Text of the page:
Fortunately, he’s got enough skill as a writer to take himself a bit further still. The plot here is a fairly straightforward affair when you strip away the superfluous : cop-turned-PI Ava Lee sets out to prove her soldier brother’s innocence after his supposed firing at Russian troops heats the Cold War right back up again, subsequently stumbles into a web of intrigue courtesy of a group of super-hackers out to manipulate world events to their own ends, and along the way comes to question not only the hows and whys of what this insidious cabal is doing, but whether or not she should even bother blowing the whistle on them at all. The world, ya see, is a pretty fucked up place, and letting the whole shithouse go up in flames isn’t necessarily the worst idea depending on your mood.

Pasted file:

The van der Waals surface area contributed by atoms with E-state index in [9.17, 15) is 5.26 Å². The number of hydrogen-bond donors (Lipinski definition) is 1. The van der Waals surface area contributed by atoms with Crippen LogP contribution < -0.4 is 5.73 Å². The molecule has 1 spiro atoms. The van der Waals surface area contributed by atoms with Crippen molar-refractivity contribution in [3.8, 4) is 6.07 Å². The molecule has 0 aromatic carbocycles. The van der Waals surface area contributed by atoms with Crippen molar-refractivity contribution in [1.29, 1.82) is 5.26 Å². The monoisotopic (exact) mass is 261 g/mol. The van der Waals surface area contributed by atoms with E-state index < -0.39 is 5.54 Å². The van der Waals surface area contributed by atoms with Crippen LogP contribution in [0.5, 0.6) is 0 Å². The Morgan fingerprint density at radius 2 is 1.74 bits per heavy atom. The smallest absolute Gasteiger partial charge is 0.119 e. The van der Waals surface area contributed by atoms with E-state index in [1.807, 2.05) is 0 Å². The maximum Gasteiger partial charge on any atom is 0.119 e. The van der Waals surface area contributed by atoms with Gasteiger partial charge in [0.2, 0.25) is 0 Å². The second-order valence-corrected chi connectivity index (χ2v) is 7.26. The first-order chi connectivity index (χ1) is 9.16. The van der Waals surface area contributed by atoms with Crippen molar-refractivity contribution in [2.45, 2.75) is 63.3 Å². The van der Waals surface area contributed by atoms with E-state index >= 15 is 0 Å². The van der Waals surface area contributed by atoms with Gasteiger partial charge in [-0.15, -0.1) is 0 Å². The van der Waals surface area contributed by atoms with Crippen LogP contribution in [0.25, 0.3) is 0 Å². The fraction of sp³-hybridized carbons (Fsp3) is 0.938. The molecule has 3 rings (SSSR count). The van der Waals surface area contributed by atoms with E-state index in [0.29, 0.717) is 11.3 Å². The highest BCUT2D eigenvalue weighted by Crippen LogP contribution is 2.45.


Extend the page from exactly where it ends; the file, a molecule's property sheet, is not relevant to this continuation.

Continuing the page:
I’m personally drawn to characters with misanthropic points of view, so that’s cool, and not only is most of Gambro’s dialogue a couple levels above serviceable when he’s not getting too expository, it’s still serviceable enough when he is. What’s missing from it all, though, is the always-difficult-to-quantify spark of inspiration that separates the remarkable from the merely competent. Gambro’s trying to do a whole lot here : to ask salient questions about our dependence on technology, the concentration of wealth and power in society, the loss of the natural world, militarized foreign policy, the toxicity of online culture, the fluidity of concepts such as identity in digital spaces, and that’s great — trouble is, they’re not ideas that are explored so much as overtly commented upon, and not necessarily with any degree of subtlety. For the record, I’m in general agreement with the points of view he’s espousing, but constructing a narrative around a laundry-list of socio-economic grievances, no matter how valid they may be, is a tricky business for anyone. There are times when Gambro gets the balance right, but other times when the story is either stopped in tracks, or even temporarily subsumed, by the points he’s trying to make with it.